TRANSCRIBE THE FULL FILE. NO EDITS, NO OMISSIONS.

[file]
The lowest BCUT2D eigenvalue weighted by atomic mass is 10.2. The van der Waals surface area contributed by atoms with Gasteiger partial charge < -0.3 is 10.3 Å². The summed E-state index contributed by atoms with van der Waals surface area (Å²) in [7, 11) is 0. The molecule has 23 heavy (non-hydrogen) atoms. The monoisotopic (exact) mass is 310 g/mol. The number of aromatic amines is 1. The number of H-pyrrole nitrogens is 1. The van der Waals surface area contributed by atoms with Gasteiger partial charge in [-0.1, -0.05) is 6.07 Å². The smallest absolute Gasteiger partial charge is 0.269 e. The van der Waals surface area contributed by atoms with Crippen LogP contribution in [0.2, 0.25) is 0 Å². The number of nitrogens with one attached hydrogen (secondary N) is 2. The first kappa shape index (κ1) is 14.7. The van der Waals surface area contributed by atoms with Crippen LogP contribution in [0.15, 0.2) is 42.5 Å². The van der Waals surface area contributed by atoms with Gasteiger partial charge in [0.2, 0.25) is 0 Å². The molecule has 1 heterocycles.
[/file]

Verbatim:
The lowest BCUT2D eigenvalue weighted by atomic mass is 10.2. The van der Waals surface area contributed by atoms with Gasteiger partial charge < -0.3 is 10.3 Å². The summed E-state index contributed by atoms with van der Waals surface area (Å²) in [7, 11) is 0. The molecule has 23 heavy (non-hydrogen) atoms. The monoisotopic (exact) mass is 310 g/mol. The number of aromatic amines is 1. The number of H-pyrrole nitrogens is 1. The van der Waals surface area contributed by atoms with Gasteiger partial charge in [-0.1, -0.05) is 6.07 Å². The smallest absolute Gasteiger partial charge is 0.269 e. The van der Waals surface area contributed by atoms with Crippen LogP contribution in [0.2, 0.25) is 0 Å². The number of nitrogens with one attached hydrogen (secondary N) is 2. The first kappa shape index (κ1) is 14.7. The van der Waals surface area contributed by atoms with Crippen LogP contribution in [0.15, 0.2) is 42.5 Å². The van der Waals surface area contributed by atoms with Gasteiger partial charge in [0.2, 0.25) is 0 Å². The molecule has 1 heterocycles.